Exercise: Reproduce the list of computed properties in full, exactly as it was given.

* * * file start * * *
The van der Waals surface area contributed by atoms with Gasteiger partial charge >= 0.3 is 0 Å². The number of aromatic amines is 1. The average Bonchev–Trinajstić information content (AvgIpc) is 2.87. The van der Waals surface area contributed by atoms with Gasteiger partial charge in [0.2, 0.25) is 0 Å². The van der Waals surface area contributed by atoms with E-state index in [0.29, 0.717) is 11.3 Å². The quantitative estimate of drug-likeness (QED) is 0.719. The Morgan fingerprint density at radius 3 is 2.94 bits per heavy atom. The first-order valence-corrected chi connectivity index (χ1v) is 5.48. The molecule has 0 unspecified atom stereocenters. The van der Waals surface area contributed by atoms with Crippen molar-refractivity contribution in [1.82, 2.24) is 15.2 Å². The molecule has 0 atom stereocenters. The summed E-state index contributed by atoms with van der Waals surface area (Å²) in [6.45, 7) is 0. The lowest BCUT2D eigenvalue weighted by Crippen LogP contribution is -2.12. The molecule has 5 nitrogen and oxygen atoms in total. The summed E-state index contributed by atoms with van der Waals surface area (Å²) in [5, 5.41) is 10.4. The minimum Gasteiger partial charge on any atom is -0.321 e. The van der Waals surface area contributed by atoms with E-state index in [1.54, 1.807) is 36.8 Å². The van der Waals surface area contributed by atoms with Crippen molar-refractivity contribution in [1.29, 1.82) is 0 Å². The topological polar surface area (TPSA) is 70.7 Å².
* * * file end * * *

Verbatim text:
The van der Waals surface area contributed by atoms with Gasteiger partial charge >= 0.3 is 0 Å². The number of aromatic amines is 1. The average Bonchev–Trinajstić information content (AvgIpc) is 2.87. The van der Waals surface area contributed by atoms with Gasteiger partial charge in [0.2, 0.25) is 0 Å². The van der Waals surface area contributed by atoms with E-state index in [0.29, 0.717) is 11.3 Å². The quantitative estimate of drug-likeness (QED) is 0.719. The Morgan fingerprint density at radius 3 is 2.94 bits per heavy atom. The first-order valence-corrected chi connectivity index (χ1v) is 5.48. The molecule has 0 unspecified atom stereocenters. The van der Waals surface area contributed by atoms with Crippen molar-refractivity contribution in [1.82, 2.24) is 15.2 Å². The molecule has 0 atom stereocenters. The summed E-state index contributed by atoms with van der Waals surface area (Å²) in [6.45, 7) is 0. The lowest BCUT2D eigenvalue weighted by Crippen LogP contribution is -2.12. The molecule has 5 nitrogen and oxygen atoms in total. The summed E-state index contributed by atoms with van der Waals surface area (Å²) in [5, 5.41) is 10.4. The minimum Gasteiger partial charge on any atom is -0.321 e. The van der Waals surface area contributed by atoms with E-state index in [1.54, 1.807) is 36.8 Å². The van der Waals surface area contributed by atoms with Crippen molar-refractivity contribution in [1.29, 1.82) is 0 Å². The topological polar surface area (TPSA) is 70.7 Å².